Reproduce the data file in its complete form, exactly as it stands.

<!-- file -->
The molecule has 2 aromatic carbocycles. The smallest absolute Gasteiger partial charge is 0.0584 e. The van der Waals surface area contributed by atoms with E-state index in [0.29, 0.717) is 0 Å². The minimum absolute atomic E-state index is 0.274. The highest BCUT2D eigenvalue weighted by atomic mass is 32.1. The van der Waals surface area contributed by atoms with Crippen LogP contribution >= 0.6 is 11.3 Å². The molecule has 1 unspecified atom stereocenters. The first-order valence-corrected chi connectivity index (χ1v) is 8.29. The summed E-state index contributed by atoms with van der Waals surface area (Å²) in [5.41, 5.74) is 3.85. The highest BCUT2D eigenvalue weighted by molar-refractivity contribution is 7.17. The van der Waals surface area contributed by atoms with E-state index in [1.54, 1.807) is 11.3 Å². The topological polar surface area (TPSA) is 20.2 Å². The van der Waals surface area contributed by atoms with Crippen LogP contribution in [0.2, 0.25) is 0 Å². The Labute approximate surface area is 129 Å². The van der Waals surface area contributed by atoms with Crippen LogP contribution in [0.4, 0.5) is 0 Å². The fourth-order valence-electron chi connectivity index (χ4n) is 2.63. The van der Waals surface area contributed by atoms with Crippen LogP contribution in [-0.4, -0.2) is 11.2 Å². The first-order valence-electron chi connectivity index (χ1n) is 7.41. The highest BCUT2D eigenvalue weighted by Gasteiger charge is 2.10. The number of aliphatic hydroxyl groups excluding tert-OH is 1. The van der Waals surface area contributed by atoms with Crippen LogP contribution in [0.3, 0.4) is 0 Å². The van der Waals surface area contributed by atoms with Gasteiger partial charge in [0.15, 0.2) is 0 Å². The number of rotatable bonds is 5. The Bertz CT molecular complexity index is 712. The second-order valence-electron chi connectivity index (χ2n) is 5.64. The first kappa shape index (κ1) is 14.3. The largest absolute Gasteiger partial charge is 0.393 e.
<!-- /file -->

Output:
The molecule has 2 aromatic carbocycles. The smallest absolute Gasteiger partial charge is 0.0584 e. The van der Waals surface area contributed by atoms with E-state index in [0.29, 0.717) is 0 Å². The minimum absolute atomic E-state index is 0.274. The highest BCUT2D eigenvalue weighted by atomic mass is 32.1. The van der Waals surface area contributed by atoms with Crippen LogP contribution >= 0.6 is 11.3 Å². The molecule has 1 unspecified atom stereocenters. The first-order valence-corrected chi connectivity index (χ1v) is 8.29. The summed E-state index contributed by atoms with van der Waals surface area (Å²) in [5.41, 5.74) is 3.85. The highest BCUT2D eigenvalue weighted by molar-refractivity contribution is 7.17. The van der Waals surface area contributed by atoms with E-state index in [1.54, 1.807) is 11.3 Å². The topological polar surface area (TPSA) is 20.2 Å². The van der Waals surface area contributed by atoms with Crippen LogP contribution in [0.2, 0.25) is 0 Å². The Labute approximate surface area is 129 Å². The van der Waals surface area contributed by atoms with Crippen LogP contribution in [0.4, 0.5) is 0 Å². The fourth-order valence-electron chi connectivity index (χ4n) is 2.63. The van der Waals surface area contributed by atoms with Crippen LogP contribution in [-0.4, -0.2) is 11.2 Å². The first-order valence-electron chi connectivity index (χ1n) is 7.41. The highest BCUT2D eigenvalue weighted by Gasteiger charge is 2.10. The number of aliphatic hydroxyl groups excluding tert-OH is 1. The van der Waals surface area contributed by atoms with Crippen LogP contribution in [0.3, 0.4) is 0 Å². The van der Waals surface area contributed by atoms with Gasteiger partial charge in [0.15, 0.2) is 0 Å². The number of rotatable bonds is 5. The Bertz CT molecular complexity index is 712. The second-order valence-electron chi connectivity index (χ2n) is 5.64. The first kappa shape index (κ1) is 14.3. The largest absolute Gasteiger partial charge is 0.393 e.